The legislative committees on Racial Justice and Reconciliation of the 80th General Convention voted last week to send to the floor several of the most far-reaching resolutions the Episcopal Church has ever considered about its devastating heritage of white supremacy.
By unanimous votes, both the House of Bishops and House of Deputies committees, meeting jointly over Zoom on Thursday evening, June 23, approved a lightly amended version of Resolution A125 and a significantly expanded version of Resolution A127, and sent them to their respective houses, where they will be considered on the floor, rather than included on the consent calendar. Both resolutions were proposed by the Presiding Officers’ Working Group on Truth Telling, Reckoning, and Healing, formed by Presiding Bishop Michael Curry and the Rev. Gay Clark Jennings, president of the House of Deputies on June 25, 2021.
Resolution A125, first introduced to the church in a report released on March 22, calls for the creation of the Episcopal Coalition for Racial Equity and Justice “as a voluntary association of Episcopal dioceses, parishes, organizations, and individuals dedicated to the work of becoming the Beloved Community,” and charges it with “facilitating, coordinating, encouraging, supporting, and networking efforts of Episcopal dioceses, parishes, organizations, and individuals for racial justice and equity, and the dismantling of white supremacy,” in collaboration with the church’s Executive Council and the church center staff.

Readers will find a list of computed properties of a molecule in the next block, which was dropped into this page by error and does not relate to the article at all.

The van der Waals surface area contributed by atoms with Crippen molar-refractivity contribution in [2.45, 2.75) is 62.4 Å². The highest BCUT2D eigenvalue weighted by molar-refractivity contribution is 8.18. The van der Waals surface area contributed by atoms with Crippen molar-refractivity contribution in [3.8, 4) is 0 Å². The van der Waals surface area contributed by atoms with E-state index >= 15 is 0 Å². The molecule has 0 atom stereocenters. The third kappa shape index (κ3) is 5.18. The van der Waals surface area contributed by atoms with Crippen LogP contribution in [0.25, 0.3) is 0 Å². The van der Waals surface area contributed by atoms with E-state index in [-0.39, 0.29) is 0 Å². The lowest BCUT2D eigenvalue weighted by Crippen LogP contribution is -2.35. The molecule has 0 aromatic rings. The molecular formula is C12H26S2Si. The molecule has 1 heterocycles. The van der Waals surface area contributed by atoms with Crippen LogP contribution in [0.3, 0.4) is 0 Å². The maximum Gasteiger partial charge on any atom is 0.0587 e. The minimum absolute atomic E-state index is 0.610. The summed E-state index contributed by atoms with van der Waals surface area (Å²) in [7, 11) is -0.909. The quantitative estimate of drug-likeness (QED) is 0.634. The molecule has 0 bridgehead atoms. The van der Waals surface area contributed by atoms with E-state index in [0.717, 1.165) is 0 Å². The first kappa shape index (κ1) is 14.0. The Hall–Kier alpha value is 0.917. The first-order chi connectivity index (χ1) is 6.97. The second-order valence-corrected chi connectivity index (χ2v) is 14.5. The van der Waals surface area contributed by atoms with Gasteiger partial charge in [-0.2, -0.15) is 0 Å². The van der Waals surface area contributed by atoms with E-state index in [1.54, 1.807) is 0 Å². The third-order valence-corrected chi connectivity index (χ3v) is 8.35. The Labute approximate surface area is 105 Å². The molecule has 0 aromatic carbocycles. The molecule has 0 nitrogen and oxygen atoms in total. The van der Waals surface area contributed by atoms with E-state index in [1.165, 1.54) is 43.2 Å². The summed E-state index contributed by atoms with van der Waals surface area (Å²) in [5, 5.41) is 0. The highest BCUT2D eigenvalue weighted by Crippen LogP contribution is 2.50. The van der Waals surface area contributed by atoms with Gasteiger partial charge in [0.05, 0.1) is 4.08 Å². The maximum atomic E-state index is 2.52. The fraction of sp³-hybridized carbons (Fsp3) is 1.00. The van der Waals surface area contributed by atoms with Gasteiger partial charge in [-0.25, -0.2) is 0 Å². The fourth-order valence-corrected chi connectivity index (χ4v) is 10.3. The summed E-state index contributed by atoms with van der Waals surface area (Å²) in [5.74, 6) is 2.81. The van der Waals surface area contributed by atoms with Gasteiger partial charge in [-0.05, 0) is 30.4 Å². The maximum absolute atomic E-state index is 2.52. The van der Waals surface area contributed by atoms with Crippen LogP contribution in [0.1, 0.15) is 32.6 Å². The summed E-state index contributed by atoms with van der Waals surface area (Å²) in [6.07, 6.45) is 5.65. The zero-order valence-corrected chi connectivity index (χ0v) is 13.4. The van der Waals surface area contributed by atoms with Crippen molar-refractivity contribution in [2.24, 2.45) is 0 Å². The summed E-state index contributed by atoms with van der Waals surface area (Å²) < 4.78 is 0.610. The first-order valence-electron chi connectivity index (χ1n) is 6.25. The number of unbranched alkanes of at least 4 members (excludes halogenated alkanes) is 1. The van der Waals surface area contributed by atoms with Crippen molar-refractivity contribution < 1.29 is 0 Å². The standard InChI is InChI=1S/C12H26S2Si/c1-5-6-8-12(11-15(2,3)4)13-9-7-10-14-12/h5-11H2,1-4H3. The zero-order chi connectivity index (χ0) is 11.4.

The resolution would require Curry and Jennings’s successor to appoint a working group to create and develop the coalition. The group’s work would include proposing all “organizational, canonical, legal, and other actions necessary to constitute formally and oversee” the coalition.
The coalition would be funded with an annual draw from “one-tenth of the trusts and endowment funds available for general use in the Episcopal Church’s budget.” The resolution also requires that the coalition receive the same percentage draw from the church’s trusts and endowments as is devoted to the general budget of the Episcopal Church. That draw is projected to be 5% in the Executive Council draft of the 2023 budget.
The coalition would receive $200,000 per year for the remaining two years of the current triennium. The legislative committees worked with the understanding that these funds were included in the 2023-24 budget being prepared by the Joint Standing Committee on Program Budget and Finance (JSCPBF) for adoption at General Convention.
The legislative committees had previously heard testimony on A125, and no witnesses spoke to the resolution. However, on Thursday, the committee heard testimony and approved a recently filed resolution, D044, which could have a significant impact on the coalition’s work.
The resolution, proposed by Deputy Carolyn Mok of the Diocese of Rochester and endorsed by Deputies Boyd Evans of the Diocese of Southern Virginia and Paul Lebens-Englund of the Diocese of Minnesota, calls for the creation of “an independent Reparations Fund Commission” to be overseen by the coalition. Its job would be the creation of “a substantial fund from TEC assets, the purpose of which is a sustained, meaningful, tangible response to the historic and ongoing legacy of slavery and displacement of Indigenous peoples of what is now the United States.”
The size of the fund would be determined by the reparations commission. The commission or a body it designates would be charged with “defining and implementing payments of reparation.”